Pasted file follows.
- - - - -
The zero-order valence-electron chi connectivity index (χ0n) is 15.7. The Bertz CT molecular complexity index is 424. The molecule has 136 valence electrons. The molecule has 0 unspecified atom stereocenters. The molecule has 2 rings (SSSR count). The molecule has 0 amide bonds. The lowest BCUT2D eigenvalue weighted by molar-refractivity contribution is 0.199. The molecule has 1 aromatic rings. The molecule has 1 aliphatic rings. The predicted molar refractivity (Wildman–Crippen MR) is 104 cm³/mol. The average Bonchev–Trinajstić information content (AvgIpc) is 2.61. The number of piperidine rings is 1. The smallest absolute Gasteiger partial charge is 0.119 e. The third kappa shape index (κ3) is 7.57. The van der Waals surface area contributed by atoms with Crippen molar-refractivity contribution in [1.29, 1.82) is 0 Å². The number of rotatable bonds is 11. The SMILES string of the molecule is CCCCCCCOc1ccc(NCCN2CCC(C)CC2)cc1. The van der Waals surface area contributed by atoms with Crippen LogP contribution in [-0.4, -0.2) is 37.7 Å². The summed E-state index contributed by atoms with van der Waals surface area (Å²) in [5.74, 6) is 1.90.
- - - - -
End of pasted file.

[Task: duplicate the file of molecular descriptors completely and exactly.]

The zero-order valence-electron chi connectivity index (χ0n) is 15.7. The Bertz CT molecular complexity index is 424. The molecule has 136 valence electrons. The molecule has 0 unspecified atom stereocenters. The molecule has 2 rings (SSSR count). The molecule has 0 amide bonds. The lowest BCUT2D eigenvalue weighted by molar-refractivity contribution is 0.199. The molecule has 1 aromatic rings. The molecule has 1 aliphatic rings. The predicted molar refractivity (Wildman–Crippen MR) is 104 cm³/mol. The average Bonchev–Trinajstić information content (AvgIpc) is 2.61. The number of piperidine rings is 1. The smallest absolute Gasteiger partial charge is 0.119 e. The third kappa shape index (κ3) is 7.57. The van der Waals surface area contributed by atoms with Crippen molar-refractivity contribution in [1.29, 1.82) is 0 Å². The number of rotatable bonds is 11. The SMILES string of the molecule is CCCCCCCOc1ccc(NCCN2CCC(C)CC2)cc1. The van der Waals surface area contributed by atoms with Crippen LogP contribution in [-0.4, -0.2) is 37.7 Å². The summed E-state index contributed by atoms with van der Waals surface area (Å²) in [5.74, 6) is 1.90.